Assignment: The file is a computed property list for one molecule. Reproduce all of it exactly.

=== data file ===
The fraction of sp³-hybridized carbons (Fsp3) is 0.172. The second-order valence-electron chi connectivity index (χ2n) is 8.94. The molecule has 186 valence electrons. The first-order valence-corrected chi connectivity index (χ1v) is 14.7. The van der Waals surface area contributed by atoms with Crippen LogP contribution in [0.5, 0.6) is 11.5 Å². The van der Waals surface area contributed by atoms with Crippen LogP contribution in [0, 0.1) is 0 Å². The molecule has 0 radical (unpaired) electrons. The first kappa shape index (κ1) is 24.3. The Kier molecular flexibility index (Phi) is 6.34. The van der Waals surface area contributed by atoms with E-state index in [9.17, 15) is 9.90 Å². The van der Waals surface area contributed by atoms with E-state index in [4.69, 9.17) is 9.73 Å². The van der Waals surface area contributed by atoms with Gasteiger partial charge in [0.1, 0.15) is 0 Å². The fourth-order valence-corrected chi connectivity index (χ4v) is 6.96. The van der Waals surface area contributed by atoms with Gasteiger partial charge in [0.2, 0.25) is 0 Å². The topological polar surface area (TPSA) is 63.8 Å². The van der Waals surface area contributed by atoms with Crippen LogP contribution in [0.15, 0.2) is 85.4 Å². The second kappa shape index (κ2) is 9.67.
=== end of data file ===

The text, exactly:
The fraction of sp³-hybridized carbons (Fsp3) is 0.172. The second-order valence-electron chi connectivity index (χ2n) is 8.94. The molecule has 186 valence electrons. The first-order valence-corrected chi connectivity index (χ1v) is 14.7. The van der Waals surface area contributed by atoms with Crippen LogP contribution in [0.5, 0.6) is 11.5 Å². The van der Waals surface area contributed by atoms with Crippen LogP contribution in [0, 0.1) is 0 Å². The molecule has 0 radical (unpaired) electrons. The first kappa shape index (κ1) is 24.3. The Kier molecular flexibility index (Phi) is 6.34. The van der Waals surface area contributed by atoms with E-state index in [9.17, 15) is 9.90 Å². The van der Waals surface area contributed by atoms with E-state index in [4.69, 9.17) is 9.73 Å². The van der Waals surface area contributed by atoms with Gasteiger partial charge in [0.1, 0.15) is 0 Å². The fourth-order valence-corrected chi connectivity index (χ4v) is 6.96. The van der Waals surface area contributed by atoms with Gasteiger partial charge in [0.2, 0.25) is 0 Å². The topological polar surface area (TPSA) is 63.8 Å². The van der Waals surface area contributed by atoms with Crippen LogP contribution in [0.15, 0.2) is 85.4 Å². The second kappa shape index (κ2) is 9.67.